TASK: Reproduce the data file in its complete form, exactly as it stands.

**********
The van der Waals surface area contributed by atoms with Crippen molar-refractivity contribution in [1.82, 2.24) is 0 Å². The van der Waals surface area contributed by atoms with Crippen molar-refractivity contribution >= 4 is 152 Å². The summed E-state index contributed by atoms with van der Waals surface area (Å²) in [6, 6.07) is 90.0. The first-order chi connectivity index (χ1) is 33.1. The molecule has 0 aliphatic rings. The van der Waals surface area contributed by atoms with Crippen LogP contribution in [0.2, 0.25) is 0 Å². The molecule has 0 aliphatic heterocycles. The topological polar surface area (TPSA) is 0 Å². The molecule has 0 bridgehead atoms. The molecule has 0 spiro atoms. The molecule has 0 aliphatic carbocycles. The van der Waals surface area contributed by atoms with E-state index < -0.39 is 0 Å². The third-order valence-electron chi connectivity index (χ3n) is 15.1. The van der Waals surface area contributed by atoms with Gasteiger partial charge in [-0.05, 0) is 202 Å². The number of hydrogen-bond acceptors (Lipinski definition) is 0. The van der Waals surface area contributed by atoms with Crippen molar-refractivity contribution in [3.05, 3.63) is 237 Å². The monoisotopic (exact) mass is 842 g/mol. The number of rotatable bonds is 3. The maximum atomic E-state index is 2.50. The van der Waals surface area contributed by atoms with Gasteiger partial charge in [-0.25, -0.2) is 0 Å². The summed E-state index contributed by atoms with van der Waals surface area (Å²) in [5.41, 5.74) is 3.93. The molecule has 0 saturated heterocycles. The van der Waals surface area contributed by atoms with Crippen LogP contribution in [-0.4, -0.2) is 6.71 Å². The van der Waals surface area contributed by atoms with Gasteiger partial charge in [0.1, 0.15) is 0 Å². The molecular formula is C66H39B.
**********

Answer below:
The van der Waals surface area contributed by atoms with Crippen molar-refractivity contribution in [1.82, 2.24) is 0 Å². The van der Waals surface area contributed by atoms with Crippen molar-refractivity contribution >= 4 is 152 Å². The summed E-state index contributed by atoms with van der Waals surface area (Å²) in [6, 6.07) is 90.0. The first-order chi connectivity index (χ1) is 33.1. The molecule has 0 aliphatic rings. The van der Waals surface area contributed by atoms with Crippen LogP contribution in [0.2, 0.25) is 0 Å². The molecule has 0 aliphatic heterocycles. The topological polar surface area (TPSA) is 0 Å². The molecule has 0 bridgehead atoms. The molecule has 0 spiro atoms. The molecule has 0 aliphatic carbocycles. The van der Waals surface area contributed by atoms with E-state index < -0.39 is 0 Å². The third-order valence-electron chi connectivity index (χ3n) is 15.1. The van der Waals surface area contributed by atoms with Gasteiger partial charge in [-0.05, 0) is 202 Å². The number of hydrogen-bond acceptors (Lipinski definition) is 0. The van der Waals surface area contributed by atoms with Crippen molar-refractivity contribution in [3.05, 3.63) is 237 Å². The monoisotopic (exact) mass is 842 g/mol. The number of rotatable bonds is 3. The maximum atomic E-state index is 2.50. The van der Waals surface area contributed by atoms with Gasteiger partial charge in [-0.25, -0.2) is 0 Å². The summed E-state index contributed by atoms with van der Waals surface area (Å²) in [5.41, 5.74) is 3.93. The molecule has 0 saturated heterocycles. The van der Waals surface area contributed by atoms with Crippen LogP contribution in [-0.4, -0.2) is 6.71 Å². The van der Waals surface area contributed by atoms with Gasteiger partial charge in [0.1, 0.15) is 0 Å². The molecular formula is C66H39B.